When Rare Isn’t Fresh Enough

Time Magazine
May 13, 2002

When Rare Isn’t Fresh Enough
by Janice M. Horowitz

Would you like that well done, medium, rare — or raw? An emerging group of chefs is creating fancy, fussed-over dishes that have never met the flame of a grill or the zap of a microwave. It’s the raw-food revolution. In New York City, Quintessence, a popular downtown raw eatery that fashions ravioli shells from uncooked turnip slices, recently opened an uptown branch and plans to launch another next month. North of Boston in Beverly, Mass., Organic Garden Restaurant just expanded its raw menu to meet popular demand. In Larkspur, Calif., outside San Francisco, the upscale Roxanne’s debuted four months ago to rave reviews for its ersatz sushi rice spun from raw parsnips and pine nuts. Owner Roxanne Klein is collaborating on a raw food cookbook with famed Chicago chef Charlie Trotter.

Purveyors of raw or “living” food follow strict culinary standards: fruits, vegetables, nuts and seeds — preferably organic — are fine, but meat, chicken and dairy are forbidden. Some chefs ban all added heat, while others accept temperatures of 120° or less, just barely enough to warm. With no stoves, the tools of the trade include food processors, juicers and dehydrators — along with plenty of ingenuity. “It’s like being in a maze and finding you’re up against the wall,” says committed carnivore Norman Van Aken of Miami’s Norman’s, who, for fun, concocted a series of raw recipes for this month’s Art Culinaire magazine. “You have to be very creative to make your way through.” One of Van Aken’s recipes: tostadas made from raw flaxseed and topped with a cilantro-orange sauce.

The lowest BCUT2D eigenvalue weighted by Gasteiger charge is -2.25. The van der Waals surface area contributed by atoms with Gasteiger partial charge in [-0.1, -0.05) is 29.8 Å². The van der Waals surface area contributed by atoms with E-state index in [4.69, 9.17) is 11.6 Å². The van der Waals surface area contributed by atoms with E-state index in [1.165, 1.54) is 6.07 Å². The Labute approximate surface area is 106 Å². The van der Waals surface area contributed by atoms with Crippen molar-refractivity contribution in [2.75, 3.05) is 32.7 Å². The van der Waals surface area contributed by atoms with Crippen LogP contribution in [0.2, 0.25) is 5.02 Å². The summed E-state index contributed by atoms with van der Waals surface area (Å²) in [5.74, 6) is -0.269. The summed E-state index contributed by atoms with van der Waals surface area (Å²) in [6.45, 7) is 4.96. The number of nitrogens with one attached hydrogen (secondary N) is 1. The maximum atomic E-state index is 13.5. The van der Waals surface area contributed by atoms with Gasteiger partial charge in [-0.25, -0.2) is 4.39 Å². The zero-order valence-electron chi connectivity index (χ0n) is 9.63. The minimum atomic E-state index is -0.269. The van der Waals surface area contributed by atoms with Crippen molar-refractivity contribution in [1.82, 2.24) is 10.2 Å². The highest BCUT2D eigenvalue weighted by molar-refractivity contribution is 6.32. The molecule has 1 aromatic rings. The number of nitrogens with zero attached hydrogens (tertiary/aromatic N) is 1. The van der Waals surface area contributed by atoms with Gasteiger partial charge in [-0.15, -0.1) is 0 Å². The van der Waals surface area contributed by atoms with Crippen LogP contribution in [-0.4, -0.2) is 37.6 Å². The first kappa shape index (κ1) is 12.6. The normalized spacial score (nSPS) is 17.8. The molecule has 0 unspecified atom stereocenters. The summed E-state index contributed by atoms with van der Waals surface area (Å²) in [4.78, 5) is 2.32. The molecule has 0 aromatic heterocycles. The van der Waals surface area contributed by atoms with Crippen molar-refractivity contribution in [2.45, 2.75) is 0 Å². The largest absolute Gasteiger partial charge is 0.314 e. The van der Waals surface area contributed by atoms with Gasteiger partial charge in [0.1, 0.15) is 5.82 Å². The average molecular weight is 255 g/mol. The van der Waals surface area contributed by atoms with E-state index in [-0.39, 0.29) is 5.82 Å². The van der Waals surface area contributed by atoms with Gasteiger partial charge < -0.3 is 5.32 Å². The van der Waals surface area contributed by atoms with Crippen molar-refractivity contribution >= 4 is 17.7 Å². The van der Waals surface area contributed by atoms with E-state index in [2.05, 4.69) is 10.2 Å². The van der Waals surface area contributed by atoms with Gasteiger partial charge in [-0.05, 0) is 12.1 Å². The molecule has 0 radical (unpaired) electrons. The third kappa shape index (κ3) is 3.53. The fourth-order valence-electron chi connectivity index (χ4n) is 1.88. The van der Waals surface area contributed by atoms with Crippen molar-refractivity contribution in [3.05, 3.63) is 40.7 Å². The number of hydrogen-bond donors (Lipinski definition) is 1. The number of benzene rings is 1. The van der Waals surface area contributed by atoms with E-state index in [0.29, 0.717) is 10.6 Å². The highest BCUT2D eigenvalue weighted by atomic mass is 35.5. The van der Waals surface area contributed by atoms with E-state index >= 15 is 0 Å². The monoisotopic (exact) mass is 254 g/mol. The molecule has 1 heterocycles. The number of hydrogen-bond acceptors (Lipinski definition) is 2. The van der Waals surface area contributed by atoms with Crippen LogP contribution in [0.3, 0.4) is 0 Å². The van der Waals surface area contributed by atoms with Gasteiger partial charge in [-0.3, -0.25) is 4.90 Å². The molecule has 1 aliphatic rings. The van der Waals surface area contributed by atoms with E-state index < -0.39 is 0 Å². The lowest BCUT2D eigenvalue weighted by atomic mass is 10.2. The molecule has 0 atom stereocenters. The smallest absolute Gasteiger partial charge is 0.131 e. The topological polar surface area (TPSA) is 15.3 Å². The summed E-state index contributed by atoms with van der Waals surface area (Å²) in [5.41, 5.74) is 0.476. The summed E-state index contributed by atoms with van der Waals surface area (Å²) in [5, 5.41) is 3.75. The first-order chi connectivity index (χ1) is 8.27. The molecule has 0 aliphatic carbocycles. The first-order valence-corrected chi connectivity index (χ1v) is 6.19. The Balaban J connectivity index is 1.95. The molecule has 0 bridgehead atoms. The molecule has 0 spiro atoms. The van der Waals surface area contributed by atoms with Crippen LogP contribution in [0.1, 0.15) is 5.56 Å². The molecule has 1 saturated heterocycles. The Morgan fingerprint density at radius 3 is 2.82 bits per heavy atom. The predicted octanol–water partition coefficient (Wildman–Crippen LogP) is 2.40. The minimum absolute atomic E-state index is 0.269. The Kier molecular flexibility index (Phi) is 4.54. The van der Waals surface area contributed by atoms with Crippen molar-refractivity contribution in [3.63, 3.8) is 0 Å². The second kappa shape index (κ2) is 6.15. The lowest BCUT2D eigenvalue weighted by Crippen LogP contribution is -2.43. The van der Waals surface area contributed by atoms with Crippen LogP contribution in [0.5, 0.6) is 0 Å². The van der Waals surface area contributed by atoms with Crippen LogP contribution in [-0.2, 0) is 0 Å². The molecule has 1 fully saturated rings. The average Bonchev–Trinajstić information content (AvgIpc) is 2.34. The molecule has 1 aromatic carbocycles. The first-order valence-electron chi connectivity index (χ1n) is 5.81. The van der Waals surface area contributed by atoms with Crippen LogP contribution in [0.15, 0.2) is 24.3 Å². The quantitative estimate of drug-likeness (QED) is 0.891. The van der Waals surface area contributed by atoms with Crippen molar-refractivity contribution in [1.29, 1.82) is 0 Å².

There is a philosophy — of sorts — to the raw-food movement. Tolentin Chan, owner of Quintessence, argues that valuable nutrients remain intact when food is left in its natural state. O.K., that sounds reasonable enough — but there’s more. “Living food has a life force,” says Chan. “Eating life force gives you life force.” Sushi, though raw, has no life force, explains Chan: “Once the fish is cut, the life force dies.” If you ever have a dinner date with an enthusiast of the raw — or Yoda — now you know where to make reservations.


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